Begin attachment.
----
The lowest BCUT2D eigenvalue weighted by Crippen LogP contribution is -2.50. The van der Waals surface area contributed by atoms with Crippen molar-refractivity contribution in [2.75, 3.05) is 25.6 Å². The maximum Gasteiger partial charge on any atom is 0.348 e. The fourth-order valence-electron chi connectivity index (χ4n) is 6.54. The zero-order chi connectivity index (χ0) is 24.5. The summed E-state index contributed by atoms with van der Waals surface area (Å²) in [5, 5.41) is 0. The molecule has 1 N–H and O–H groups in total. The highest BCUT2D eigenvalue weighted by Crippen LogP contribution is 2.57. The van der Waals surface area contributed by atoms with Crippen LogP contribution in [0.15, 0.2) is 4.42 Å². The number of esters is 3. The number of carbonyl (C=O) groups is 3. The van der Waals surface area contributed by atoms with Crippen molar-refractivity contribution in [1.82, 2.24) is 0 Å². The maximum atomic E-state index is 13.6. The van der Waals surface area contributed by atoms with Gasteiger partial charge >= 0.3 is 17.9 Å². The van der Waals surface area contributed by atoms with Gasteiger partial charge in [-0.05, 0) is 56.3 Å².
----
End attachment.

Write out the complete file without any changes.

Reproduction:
The lowest BCUT2D eigenvalue weighted by Crippen LogP contribution is -2.50. The van der Waals surface area contributed by atoms with Crippen molar-refractivity contribution in [2.75, 3.05) is 25.6 Å². The maximum Gasteiger partial charge on any atom is 0.348 e. The fourth-order valence-electron chi connectivity index (χ4n) is 6.54. The zero-order chi connectivity index (χ0) is 24.5. The summed E-state index contributed by atoms with van der Waals surface area (Å²) in [5, 5.41) is 0. The molecule has 1 N–H and O–H groups in total. The highest BCUT2D eigenvalue weighted by Crippen LogP contribution is 2.57. The van der Waals surface area contributed by atoms with Crippen LogP contribution in [0.15, 0.2) is 4.42 Å². The number of esters is 3. The number of carbonyl (C=O) groups is 3. The van der Waals surface area contributed by atoms with Crippen molar-refractivity contribution in [1.82, 2.24) is 0 Å². The maximum atomic E-state index is 13.6. The van der Waals surface area contributed by atoms with Gasteiger partial charge >= 0.3 is 17.9 Å². The van der Waals surface area contributed by atoms with Gasteiger partial charge in [-0.05, 0) is 56.3 Å².